A recent article on NBC Latino drew attention to a recent IPC Fact Sheet,...
New Americans in New Mexico
Download the Fact Sheet (2010 Census Data)
Download the Previous Fact Sheet (2008 Census Data)
Immigrants and their children are growing shares of New Mexico’s population and electorate.
- The foreign-born share of New Mexico’s population rose from 5.3% in 1990, to 8.2% in 2000, to 9.9% in 2010, according to the U.S. Census Bureau. New Mexico was home to 205,141 immigrants in 2010, which is nearly the total population of Montgomery, Alabama.
- 33.9% of immigrants (or 69,511 people) in New Mexico were naturalized U.S. citizens in 2010—meaning that they are eligible to vote.
- 8.7% (or 81,494) of registered voters in New Mexico were “New Americans”—naturalized citizens or the U.S.-born children of immigrants who were raised during the current era of immigration from Latin America and Asia which began in 1965—according to an analysis of 2008 Census Bureau data by Rob Paral & Associates.
Nearly half of all New Mexicans are Latino or Asian.
- The Latino share of New Mexico’s population grew from 38.2% in 1990, to 42.1% in 2000, to 46.4% (or 958,592 people) in 2010. The Asian share of the population grew from 0.9% in 1990, to 1.1% in 2000, to 1.2% (or 24,791 people) in 2010, according to the U.S. Census Bureau.
- Latinos accounted for 34.2% (or 289,000) of New Mexico voters in the 2008 elections, and Asians 1.7% (14,000), according to the U.S. Census Bureau. The number of Latino and Asian voters was more than double the margin of victory (125,590 votes) by which Barack Obama defeated John McCain in New Mexico.
- In New Mexico, 85.2% of children with immigrant parents were U.S. citizens in 2009, according to data from the Urban Institute.
- In 2009, 90.7% of children in Asian families in New Mexico were U.S. citizens, as were 94.7% of children in Latino families.
Latino and Asian entrepreneurs and consumers add tens of billions of dollars and tens of thousands of jobs to New Mexico’s economy.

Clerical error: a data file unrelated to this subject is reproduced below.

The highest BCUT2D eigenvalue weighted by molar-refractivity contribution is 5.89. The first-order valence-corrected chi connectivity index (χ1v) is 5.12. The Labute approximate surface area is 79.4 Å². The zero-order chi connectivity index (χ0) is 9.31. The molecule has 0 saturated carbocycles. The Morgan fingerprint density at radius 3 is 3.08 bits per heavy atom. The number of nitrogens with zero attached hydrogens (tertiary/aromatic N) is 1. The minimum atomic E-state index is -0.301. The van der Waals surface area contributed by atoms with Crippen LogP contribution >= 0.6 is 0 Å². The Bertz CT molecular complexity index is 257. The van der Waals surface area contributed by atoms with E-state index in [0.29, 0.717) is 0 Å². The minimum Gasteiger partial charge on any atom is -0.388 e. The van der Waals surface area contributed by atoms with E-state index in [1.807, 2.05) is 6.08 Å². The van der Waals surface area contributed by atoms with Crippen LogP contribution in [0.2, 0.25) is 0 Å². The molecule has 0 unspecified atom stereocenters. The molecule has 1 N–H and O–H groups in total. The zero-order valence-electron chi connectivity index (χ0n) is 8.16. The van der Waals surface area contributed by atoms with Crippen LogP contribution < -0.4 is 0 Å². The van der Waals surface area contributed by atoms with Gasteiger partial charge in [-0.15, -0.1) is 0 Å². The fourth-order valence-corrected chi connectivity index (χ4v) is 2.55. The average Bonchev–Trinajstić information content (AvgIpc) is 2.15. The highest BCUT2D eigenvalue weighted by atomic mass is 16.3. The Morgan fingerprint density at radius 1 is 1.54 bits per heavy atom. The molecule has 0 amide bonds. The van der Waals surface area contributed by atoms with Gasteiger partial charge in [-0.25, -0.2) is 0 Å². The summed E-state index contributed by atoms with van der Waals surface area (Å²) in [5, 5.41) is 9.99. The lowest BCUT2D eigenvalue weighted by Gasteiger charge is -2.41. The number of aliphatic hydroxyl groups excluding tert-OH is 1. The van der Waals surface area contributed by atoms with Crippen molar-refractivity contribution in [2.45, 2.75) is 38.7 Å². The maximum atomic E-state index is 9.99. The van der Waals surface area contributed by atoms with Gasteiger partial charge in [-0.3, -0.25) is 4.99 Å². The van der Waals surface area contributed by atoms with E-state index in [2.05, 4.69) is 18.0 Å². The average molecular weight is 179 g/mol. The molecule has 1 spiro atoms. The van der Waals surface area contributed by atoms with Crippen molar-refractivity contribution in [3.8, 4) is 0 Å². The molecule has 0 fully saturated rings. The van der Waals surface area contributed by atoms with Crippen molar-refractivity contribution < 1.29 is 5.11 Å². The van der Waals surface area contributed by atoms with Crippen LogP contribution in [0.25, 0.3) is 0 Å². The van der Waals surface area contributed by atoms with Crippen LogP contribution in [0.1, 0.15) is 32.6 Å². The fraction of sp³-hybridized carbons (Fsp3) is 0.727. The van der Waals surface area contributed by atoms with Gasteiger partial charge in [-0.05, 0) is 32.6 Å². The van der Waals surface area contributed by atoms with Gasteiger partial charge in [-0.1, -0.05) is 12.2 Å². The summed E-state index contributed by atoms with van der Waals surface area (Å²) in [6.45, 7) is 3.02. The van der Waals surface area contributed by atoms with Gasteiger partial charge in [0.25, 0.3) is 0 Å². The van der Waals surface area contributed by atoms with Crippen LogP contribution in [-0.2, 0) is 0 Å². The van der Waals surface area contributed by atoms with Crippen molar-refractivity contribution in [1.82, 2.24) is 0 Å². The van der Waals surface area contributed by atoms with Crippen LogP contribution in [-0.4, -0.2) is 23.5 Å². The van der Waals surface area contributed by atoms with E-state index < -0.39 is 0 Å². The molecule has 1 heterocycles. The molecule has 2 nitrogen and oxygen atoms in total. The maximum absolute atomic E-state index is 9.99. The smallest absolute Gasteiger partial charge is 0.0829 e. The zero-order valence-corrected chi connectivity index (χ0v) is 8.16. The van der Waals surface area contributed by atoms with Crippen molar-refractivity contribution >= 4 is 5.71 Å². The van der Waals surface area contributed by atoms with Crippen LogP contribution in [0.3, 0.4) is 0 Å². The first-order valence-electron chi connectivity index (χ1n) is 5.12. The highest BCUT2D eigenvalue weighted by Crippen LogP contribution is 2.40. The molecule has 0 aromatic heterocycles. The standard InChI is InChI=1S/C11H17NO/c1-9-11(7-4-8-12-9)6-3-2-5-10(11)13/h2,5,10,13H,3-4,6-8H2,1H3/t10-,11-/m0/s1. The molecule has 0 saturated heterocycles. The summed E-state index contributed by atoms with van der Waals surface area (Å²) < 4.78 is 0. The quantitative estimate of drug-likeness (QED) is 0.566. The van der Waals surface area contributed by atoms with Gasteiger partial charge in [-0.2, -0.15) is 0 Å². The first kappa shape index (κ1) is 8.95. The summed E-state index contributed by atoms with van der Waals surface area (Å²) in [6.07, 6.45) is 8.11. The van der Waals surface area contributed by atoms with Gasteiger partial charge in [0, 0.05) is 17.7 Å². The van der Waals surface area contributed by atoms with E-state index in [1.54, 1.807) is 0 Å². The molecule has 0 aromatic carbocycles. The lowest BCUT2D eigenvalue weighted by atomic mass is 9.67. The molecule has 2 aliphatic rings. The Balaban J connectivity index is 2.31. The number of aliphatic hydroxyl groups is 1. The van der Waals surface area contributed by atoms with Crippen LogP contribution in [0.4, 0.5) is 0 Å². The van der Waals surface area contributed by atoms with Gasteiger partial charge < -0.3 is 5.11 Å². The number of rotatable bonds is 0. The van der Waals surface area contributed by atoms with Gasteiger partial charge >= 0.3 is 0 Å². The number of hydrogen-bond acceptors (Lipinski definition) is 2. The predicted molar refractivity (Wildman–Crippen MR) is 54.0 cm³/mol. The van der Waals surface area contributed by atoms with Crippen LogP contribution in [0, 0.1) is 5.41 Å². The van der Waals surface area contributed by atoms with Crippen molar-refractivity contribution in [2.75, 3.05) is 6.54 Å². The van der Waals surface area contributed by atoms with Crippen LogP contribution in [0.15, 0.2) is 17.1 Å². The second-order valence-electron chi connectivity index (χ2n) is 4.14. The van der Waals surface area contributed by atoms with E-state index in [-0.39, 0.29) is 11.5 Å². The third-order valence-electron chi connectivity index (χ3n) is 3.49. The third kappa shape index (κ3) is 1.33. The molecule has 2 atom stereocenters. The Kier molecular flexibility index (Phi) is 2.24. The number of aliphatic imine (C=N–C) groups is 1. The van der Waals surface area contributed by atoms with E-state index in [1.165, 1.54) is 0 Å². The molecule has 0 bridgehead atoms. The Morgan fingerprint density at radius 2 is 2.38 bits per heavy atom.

- The 2010 purchasing power of Latinos in New Mexico totaled $20 billion—an increase of 305.2% since 1990. Asian buying power totaled $1.3 billion—an increase of 607.1% since 1990, according to the Selig Center for Economic Growth at the University of Georgia.
- New Mexico’s 37,195 Latino-owned businesses had sales and receipts of $6.5 billion and employed 50,021 people in 2007, the last year for which data is available. The state’s 3,321 Asian-owned businesses had sales and receipts of $1.1 billion and employed 10,739 people in 2007, according to the U.S. Census Bureau’s Survey of Business Owners.
Immigrants are integral to New Mexico’s economy as workers and taxpayers.
- Immigrants comprised 12.2% of the state’s workforce in 2010 (or 118,037 workers), according to the U.S. Census Bureau.
- Unauthorized immigrants in New Mexico paid $101.5 million in state and local taxes in 2010, according to data from the Institute for Taxation and Economic Policy, which includes:
- $8.7 million in state income taxes.
- $8.7 million in property taxes.
- $84.2 million in sales taxes.
- Unauthorized immigrants comprised roughly 5.6% of the state’s workforce (or 50,000 workers) in 2010, according to a report by the Pew Hispanic Center.
- If all unauthorized immigrants were removed from New Mexico, the state would lose $1.8 billion in economic activity, $809.1 million in gross state product, and approximately 12,239 jobs, even accounting for adequate market adjustment time, according to a report by the Perryman Group.
Immigrants are integral to New Mexico’s economy as students.
- New Mexico’s 2,898 foreign students contributed $57.9 million to the state’s economy in tuition, fees, and living expenses for the 2009-2010 academic year, according to NAFSA: Association of International Educators.
Naturalized citizens excel educationally.
- In New Mexico, 21.5% of foreign-born persons who were naturalized U.S. citizens in 2009 had a bachelor’s or higher degree, compared to 11.5% of noncitizens.
- The number of immigrants in New Mexico with a college degree increased by 53.9% between 2000 and 2009, according to data from the Migration Policy Institute.
- In New Mexico, 79% of children with immigrant parents were considered “English proficient” as of 2009, according to data from the Urban Institute.
- The English proficiency rate among Asian children in New Mexico was 88.1%, while for Latino children it was 91.1%, as of 2009.
Published On: Wed, Jan 11, 2012 | Download File